Beijing is gearing up to channel billions of dollars’ worth of domestic savings to China’s technology companies via a new stock exchange modelled on the US’s Nasdaq, as the sector grapples with slowing venture capital funding and a trade war with the US.
More than 100 tech companies ranging from artificial intelligence software developers to biotech and microchip makers have applied to list on the Shanghai technology board, aiming to raise a combined $16bn. By comparison, IPOs on Shanghai’s main board last year raised $11.7bn, according to Refinitiv data.
Beijing hopes the Star board, which is set to launch within weeks, will tempt fast-growing start-ups to choose it over Nasdaq by offering them the chance to gain higher valuations, while also giving China’s vast asset management industry an alternative to the financial and industrial stocks that dominate the country’s main Shanghai and Shenzhen exchanges. Unlike these boards, the new stock exchange will also allow short selling.
Its establishment was announced in November, by China’s president Xi Jinping, in an apparent response to tech start-ups’ complaints of a “capital winter” last year as Beijing slowed credit growth to curb debt levels, hitting venture capital activity.
The tech board has taken on added significance in recent months as Washington’s trade dispute with Beijing has widened to target the rise of China’s tech sector.
A bipartisan bill introduced in the US Congress this month would force the delisting of companies that do not make audit paper trails available to regulators — a move widely seen as targeting Chinese companies, because Beijing has in the past ordered its companies not to comply with such requests, according to venture capitalists advising start-ups looking to list.
Chinese investors fear the impact on US-listed companies of the necessity to comply with local laws restricting business with groups such as Huawei, and that as tensions deepen Washington could one day simply ban Chinese companies from listing.
“Any Chinese company listing in the US could become hostage to the US,” said one venture capitalist who invests on both sides of the Pacific. “Why should they let Chinese tech companies raise money in New York so they can be more competitive against American companies?”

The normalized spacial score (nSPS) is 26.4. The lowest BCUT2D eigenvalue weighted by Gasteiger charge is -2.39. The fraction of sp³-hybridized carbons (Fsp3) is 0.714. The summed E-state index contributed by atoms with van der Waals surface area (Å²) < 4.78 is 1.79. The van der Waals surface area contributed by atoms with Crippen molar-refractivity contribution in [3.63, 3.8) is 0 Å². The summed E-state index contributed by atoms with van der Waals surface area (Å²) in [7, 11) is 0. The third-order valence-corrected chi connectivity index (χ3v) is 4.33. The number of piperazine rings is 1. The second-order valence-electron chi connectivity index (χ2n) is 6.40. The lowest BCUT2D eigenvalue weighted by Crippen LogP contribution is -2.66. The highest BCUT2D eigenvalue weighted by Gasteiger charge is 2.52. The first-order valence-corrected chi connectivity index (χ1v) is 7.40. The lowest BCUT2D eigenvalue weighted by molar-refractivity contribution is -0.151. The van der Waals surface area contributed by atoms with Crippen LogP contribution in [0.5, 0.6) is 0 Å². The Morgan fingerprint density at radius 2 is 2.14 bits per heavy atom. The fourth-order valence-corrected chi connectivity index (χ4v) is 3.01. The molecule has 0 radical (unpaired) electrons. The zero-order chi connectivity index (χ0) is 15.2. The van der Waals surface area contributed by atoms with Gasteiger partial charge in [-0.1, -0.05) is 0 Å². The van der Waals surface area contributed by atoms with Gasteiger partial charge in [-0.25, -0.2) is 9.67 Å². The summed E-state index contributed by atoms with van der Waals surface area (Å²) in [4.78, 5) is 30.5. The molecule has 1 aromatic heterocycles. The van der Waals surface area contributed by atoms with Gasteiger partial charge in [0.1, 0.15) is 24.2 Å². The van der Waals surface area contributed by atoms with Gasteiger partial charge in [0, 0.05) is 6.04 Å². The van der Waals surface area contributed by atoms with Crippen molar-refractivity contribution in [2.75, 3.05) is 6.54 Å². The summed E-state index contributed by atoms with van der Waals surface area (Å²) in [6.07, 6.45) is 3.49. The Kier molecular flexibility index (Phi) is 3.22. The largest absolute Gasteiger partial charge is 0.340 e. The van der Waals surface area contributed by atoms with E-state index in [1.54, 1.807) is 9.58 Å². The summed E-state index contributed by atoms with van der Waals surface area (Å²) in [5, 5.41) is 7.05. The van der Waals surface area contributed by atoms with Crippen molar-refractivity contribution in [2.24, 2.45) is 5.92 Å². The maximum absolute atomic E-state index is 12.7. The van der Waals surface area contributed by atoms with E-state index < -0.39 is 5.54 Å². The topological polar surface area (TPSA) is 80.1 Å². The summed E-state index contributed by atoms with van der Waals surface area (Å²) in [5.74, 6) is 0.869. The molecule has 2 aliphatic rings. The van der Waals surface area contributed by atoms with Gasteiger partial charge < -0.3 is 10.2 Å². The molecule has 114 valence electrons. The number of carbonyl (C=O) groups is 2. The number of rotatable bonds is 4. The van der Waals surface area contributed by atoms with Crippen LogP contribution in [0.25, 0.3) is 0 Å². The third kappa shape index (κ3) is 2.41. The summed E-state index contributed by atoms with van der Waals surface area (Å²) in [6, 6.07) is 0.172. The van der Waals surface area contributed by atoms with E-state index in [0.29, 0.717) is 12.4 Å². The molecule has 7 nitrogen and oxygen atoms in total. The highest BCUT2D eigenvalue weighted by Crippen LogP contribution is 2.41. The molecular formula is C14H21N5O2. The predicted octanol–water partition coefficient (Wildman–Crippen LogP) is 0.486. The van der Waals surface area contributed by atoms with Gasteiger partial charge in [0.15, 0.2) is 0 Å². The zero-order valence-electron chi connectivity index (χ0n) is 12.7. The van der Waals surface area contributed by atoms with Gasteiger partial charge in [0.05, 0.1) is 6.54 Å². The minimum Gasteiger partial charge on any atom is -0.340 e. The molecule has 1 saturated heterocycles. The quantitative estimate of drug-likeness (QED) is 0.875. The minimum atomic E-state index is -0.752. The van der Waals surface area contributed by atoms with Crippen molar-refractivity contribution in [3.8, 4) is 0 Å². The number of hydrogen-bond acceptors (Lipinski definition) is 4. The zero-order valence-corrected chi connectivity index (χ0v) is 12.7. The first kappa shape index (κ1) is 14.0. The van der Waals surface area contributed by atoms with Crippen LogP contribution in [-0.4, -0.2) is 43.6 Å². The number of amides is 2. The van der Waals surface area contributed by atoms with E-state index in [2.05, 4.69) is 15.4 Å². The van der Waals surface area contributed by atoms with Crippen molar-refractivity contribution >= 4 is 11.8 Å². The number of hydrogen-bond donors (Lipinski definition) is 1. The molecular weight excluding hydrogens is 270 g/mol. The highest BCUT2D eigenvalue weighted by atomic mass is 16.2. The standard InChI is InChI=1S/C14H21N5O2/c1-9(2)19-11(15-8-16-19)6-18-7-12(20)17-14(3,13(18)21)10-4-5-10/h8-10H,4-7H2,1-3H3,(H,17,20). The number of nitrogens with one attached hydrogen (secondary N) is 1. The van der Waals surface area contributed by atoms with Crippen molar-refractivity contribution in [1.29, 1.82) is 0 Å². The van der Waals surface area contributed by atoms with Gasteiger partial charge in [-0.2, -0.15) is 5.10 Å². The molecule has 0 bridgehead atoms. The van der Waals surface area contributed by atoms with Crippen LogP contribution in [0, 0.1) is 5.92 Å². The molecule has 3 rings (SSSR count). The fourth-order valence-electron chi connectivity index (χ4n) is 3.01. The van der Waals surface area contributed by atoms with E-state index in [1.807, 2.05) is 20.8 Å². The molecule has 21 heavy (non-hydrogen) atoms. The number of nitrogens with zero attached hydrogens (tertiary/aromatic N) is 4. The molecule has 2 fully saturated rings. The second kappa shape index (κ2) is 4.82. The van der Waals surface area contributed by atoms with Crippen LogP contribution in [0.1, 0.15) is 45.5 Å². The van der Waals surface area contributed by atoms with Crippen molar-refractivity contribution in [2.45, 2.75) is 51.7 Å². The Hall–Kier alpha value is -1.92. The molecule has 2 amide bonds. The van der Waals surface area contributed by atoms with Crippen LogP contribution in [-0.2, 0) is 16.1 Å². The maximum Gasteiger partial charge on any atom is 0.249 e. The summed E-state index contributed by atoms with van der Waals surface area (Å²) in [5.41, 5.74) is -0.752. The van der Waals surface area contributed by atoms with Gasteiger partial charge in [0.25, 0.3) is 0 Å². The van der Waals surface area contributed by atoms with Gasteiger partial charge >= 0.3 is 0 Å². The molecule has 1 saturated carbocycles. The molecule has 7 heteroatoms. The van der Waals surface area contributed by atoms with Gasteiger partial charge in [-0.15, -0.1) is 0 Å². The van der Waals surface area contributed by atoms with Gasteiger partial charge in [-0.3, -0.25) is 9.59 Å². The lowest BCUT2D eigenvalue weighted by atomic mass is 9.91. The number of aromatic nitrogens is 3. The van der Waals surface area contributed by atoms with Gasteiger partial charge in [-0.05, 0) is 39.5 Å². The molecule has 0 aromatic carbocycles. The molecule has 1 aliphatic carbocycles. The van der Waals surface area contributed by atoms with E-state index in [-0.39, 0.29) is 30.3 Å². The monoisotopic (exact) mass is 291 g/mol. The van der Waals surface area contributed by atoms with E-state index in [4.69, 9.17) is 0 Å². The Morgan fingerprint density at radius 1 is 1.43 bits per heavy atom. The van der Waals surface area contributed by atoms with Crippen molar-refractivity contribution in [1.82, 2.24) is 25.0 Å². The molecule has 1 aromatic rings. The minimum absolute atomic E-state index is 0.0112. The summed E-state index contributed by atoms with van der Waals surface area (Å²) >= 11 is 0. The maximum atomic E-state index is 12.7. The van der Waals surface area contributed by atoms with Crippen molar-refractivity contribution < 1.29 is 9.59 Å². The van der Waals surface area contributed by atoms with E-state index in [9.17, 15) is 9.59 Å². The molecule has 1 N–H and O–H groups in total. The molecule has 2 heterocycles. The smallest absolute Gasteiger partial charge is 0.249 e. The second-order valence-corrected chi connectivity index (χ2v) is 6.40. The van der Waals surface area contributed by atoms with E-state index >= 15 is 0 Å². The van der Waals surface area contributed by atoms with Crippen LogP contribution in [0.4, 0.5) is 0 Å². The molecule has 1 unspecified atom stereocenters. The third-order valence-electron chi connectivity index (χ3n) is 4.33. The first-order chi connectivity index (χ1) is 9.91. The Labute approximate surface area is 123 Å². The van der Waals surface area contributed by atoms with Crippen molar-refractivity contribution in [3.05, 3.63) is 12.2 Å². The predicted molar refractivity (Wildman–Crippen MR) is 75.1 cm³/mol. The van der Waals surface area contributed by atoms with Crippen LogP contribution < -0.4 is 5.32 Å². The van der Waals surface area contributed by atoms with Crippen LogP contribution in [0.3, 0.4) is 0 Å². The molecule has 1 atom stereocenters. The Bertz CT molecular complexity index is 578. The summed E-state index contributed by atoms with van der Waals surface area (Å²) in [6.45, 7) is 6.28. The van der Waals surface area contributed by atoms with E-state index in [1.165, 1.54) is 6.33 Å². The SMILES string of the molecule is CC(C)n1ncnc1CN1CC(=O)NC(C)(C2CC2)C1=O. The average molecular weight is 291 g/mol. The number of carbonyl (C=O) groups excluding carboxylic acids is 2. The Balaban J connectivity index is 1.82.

Private valuations for Chinese tech start-ups have risen rapidly in recent years thanks to venture capital funding, and the country now boasts 100 “unicorns”, private companies valued at more than $1bn.
As VC activity has cooled, authorities are seeking alternative ways to channel money to start-ups, particularly those unable to list on China’s existing boards.
The new tech board will be the country’s first exchange-run board to permit lossmaking companies to list, and under its registration-based system approvals will be granted in weeks, rather than months as is the case for China’s two main current boards. Companies with a dual-class shareholding structure, which gives founders greater voting rights over individual investors and has proven popular among entrepreneurs, will also be eligible.
In an effort to curtail potential fraud, banks sponsoring companies will be required to take a 2 to 5 per cent stake in those they back, according to Huang Hongyuan, Shanghai Stock Exchange chairman.
Lu Xianping, founder of Chipscreen, a biotech company that hopes to raise Rmb800m on the board, said: “The crux of the trade war is that as far as the Chinese economy is concerned there are many core technologies which China lacks. This is the task of the tech board: to push China’s technology companies forward”.
There are nine companies with preliminary approval to list on the board, ranging from robotics company Beiren to chipmaker Hejian and targeting an average valuation of Rmb7.3bn ($1.1bn).
Companies must be incorporated in mainland China to be eligible to list, ruling out the likes of Alibaba and Tencent, which are registered in low-tax jurisdictions overseas. In addition, the limited liquidity of the nascent board would not be able to support such groups, which are valued in the hundreds of billions of dollars.
Chinese tech start-ups also expect higher valuations from listing domestically, as their brands have better recognition at home and the country has a huge pool of savings.
“We think valuations on this board will exceed those for similar companies on China’s other main exchanges,” said Zhou Liang of Shanghai Minority Asset, a private equity fund.
Professionally managed funds are expected to dominate trading of shares on the tech board: its rules require companies listing to allocate at least 50 per cent of their listed stock to mutual, social security, pension and insurance funds.
Seven of China’s largest asset management companies have already raised Rmb1bn each to invest in companies listing on the Star board. Analysts at Galaxy Securities, a Chinese brokerage, expect that Rmb300bn could be raised this year.
Still, Nasdaq’s Asia-Pacific chairman Bob McCooey said last month that the US board anticipated that it could host as many as 40 initial public offerings from China this year, a number that would set a record.
Several tech companies and fund managers, who did not wish to be identified, told the Financial Times they were taking a “wait and see” attitude to the board, citing concerns that investors were immature and therefore there was a greater level of risk.
The founder of one Chinese “unicorn” who was approached by officials to list on the board said Beijing’s tighter political controls have worried private business owners, who seek Nasdaq listings as a way of moving their assets out of the country.
“I’m worried that Chinese markets are still essentially a casino,” said the founder, who declined to be named. “US investors focus more on value fundamentals. I would prefer to list there.”
Additional reporting by Yizhen Jia